Richard Feynman’s famous 1959 lecture “There is plenty of room at the bottom” inspired scientists and engineers to focus on manipulating matter at the nanoscale. Optical tweezers, groundbreaking tools that use light to trap and move small particles with nanoscale precision, have revolutionized many fields such as materials science, biology, physics, and nanotechnology[2,3]. For example, optical tweezers have enabled researchers to investigate the mechanical properties of biological molecules, study the behavior of colloidal suspensions, explore the movement of motor proteins, and investigate the directed assembly of nanoscale structures[4–6]. Furthermore, the combination of optical tweezers with other techniques such as fluorescence microscopy and microfluidics has led to the development of more sophisticated experimental setups and the observation of previously unobservable phenomena. While other manipulation techniques have emerged, optical tweezers have maintained their prominent position due to their unique attributes, including contact-free operation, real-time control, and the ability to manipulate multiple objects simultaneously. The versatility of optical tweezers, particularly in their application to biological systems, was acknowledged when the Nobel Prize in Physics was awarded to its inventor, Arthur Ashkin, in 2018. Optical manipulation techniques have come a long way since the advent of optical tweezers, with recent advancements overcoming many of the limitations of earlier methods. These advancements have resulted in expanded working modes, increased versatility in working environments, and the ability to target a wider range of materials[7,8]. Along with minimal sample damage and reduced optical power requirements, these advanced techniques have opened new avenues for scientific exploration and engineering applications.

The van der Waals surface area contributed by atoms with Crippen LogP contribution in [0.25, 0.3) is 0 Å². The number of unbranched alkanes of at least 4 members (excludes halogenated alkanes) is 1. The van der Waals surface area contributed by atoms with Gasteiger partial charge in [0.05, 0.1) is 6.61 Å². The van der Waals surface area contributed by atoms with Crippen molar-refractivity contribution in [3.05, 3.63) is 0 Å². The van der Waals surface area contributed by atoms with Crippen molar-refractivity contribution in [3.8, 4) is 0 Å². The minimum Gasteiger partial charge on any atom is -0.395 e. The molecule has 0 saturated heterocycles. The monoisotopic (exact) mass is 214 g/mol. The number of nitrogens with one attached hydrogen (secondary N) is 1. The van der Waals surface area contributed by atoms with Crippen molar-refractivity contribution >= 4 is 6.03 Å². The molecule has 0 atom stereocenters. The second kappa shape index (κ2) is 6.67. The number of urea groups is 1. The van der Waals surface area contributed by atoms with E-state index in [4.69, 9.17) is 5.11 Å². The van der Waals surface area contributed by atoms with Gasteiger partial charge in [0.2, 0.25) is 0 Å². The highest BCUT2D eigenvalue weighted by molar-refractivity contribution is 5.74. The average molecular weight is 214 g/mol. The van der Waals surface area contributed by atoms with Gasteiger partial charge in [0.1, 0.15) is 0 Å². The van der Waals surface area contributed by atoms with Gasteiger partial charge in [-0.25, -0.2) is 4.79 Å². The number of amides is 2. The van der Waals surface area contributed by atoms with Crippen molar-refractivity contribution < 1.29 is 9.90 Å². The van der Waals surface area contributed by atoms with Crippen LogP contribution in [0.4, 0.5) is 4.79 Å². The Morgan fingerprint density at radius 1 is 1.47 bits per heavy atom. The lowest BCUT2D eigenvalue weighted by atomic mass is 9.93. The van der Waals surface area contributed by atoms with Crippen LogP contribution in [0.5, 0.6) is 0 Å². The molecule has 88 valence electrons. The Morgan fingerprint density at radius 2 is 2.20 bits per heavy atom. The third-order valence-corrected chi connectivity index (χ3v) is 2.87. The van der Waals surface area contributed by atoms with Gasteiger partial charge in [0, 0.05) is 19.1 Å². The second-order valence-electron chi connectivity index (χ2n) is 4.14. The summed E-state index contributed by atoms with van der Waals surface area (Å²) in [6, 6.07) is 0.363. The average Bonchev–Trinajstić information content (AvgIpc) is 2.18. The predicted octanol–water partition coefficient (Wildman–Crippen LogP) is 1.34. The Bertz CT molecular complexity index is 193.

In a recent review paper published in Photonics Insights, Min Qiu and colleagues provide an extensive overview of optical manipulation and its applications. The authors begin by discussing the physics behind trapping forces and torques of laser beams in both Rayleigh and Mie regimes, as well as the origin of light-induced phoretic forces such as thermo-electricity, thermophoresis, and photo-phoresis. The authors also examine recent advances in optical manipulation on solid interfaces, including lattice oscillations and thermo-capillary forces. Furthermore, the authors summarize the experimental evidence for manipulating various particles using a combination of conventional optical tweezers and light-induced tweezing mechanisms such as opto-thermo-electric, opto-refrigerative, plasmonic, and electrohydrodynamic tweezers. The authors also provide representative applications that define the scope of optical manipulation, ranging from gravitational wave detection to optical waveguides.
In addition, the authors discuss promising directions for the future of optical manipulation, including pulsed laser light, multiphysics coupling, and adhesive environments. Multiphysics coupling and adhesive environments are particularly promising, as they enable strong control over optical manipulation by synergistically controlling diverse force fields. The adhesive environment also allows researchers to reduce particle motion as the size approaches the nanometer scale, which opens new potential applications. However, implementing optical manipulation in solid media requires significant research and overcoming theoretical and experimental obstacles, such as developing a modeling framework and preparation protocols.
In conclusion, this review paper provides a comprehensive and timely guide for researchers, whether they are new to or experienced in the field of optical manipulation. It covers fundamental concepts and describes various applications of optical manipulation. The paper is a valuable resource for those seeking to deepen their understanding of the field or explore new research directions.